Anyways, the other day they posted about Puff Paste, which is now known as puff pastry. I decided that since the butter has to stay cold… I would make it in the winter. Plus I was hungry. 
So I threw together a flour substitute (my wheat flour’s not allowed in the house, lest I poison my celiac sister & housemate), and calculated what I’d need so that I wouldn’t use a full pound of flour & a pound of butter… 

except that somewhere in there I screwed up. And thought it was 1:1 flour:butter in VOLUME. 

Fast forward to rolling out the dough. It seemed odd that it was SO thin the butter peeked through a lot. It wasn’t springing back like they said it would. But meh. Gluten free flours behave oddly, I thought. 

Then I cooked it. It took a lot longer than I expected, and to my surprise it looked like it was deep frying itself in the pie dish! The meat wrapped in pastry had the pastry spreading out all over. So I waited until it was all browned, and took it out. 

Not exactly *beautiful*… but OH. SO. GOOD. Good enough that I have decided not to try and salvage the leftover dough into new puff pastry that might get overworked in the salvage… but instead to make more of what I will call: Fried Pie. 

Behold, the blueberry fried pie that started it. I just filled the pie with frozen blueberries. Easy!!!

This week I made kiwi fried pie, with straight kiwi slices, and then done kiwi jam on top, and then coconut on top of that.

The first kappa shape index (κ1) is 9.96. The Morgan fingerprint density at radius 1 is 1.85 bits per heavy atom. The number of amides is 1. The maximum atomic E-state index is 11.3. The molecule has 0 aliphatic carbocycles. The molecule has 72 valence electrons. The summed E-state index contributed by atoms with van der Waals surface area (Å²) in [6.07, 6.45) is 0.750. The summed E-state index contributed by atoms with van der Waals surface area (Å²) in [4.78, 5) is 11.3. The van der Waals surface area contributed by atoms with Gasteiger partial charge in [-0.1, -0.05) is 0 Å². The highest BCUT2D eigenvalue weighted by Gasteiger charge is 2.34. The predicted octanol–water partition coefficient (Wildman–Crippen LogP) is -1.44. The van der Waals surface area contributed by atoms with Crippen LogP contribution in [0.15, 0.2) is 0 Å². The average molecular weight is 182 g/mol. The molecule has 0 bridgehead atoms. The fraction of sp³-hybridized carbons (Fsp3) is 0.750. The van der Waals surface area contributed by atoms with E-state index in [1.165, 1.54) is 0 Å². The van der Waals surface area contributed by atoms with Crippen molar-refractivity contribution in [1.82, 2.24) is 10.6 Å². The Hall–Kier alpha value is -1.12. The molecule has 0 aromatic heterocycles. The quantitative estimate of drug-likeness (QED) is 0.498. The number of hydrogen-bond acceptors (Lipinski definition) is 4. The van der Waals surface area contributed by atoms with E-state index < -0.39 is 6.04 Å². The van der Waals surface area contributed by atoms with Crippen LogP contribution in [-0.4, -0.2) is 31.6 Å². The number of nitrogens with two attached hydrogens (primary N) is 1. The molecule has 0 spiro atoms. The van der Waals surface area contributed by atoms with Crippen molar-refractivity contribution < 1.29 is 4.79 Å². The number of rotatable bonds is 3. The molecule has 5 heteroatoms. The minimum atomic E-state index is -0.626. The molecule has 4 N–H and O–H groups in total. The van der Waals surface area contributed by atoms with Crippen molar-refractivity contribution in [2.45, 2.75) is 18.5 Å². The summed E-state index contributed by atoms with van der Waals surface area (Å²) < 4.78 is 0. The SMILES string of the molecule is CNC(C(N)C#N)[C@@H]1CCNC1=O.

Let me know if anyone wants the recipe for these failures! Lol. Otherwise I’ll post my adaptation on puff pastry once I get it to work!!!


Well, this week has been a long wait. I “challenged” cocoa last year, but it contained milk and may have contained other random things. Throw that test out… 

This year I was chatting w my allergist, and since things are going so well on the hives front (I frequently have days without hives now!!!), he cleared me for trying the cocoa nibs I had found at the store. These are sulphite and nut and everything else I’m allergic to FREE. Note: he cleared me for doing this at home, as it’s highly unlikely to cause anaphylaxis for me. DON’T challenge things at home without your allergist’s approval!!!

So far… I spent a day doing a standard challenge. A weird feeling mouth, and some flushing, twice in the day after eating them… But nothing major and maybe my chronic hives acted up.

Tried some more again last night- again felt weird, but the hives only came later on and may have been related to something else.

I *will* keep trying these. Enjoy Life chocolate is also sulphite-free, though I’ve learned that they go ahead and label natural sources of sulphites as sulphite-free… so… many of their “sulphite-free” products are only under 10 PPM. Sigh. Thankfully… the chocolate is not one of them!!! YAY! 

In any case trying cocoa has been a delight, hives or not!!! The nibs taste like coffee beans in texture, but the smell is totally chocolate. Just smelling them is SO, SO nice!!!

I might try the *real* chocolate on valentine’s if I’m not super busy… seems like a good day to try chocolate! Wish me luck 🙂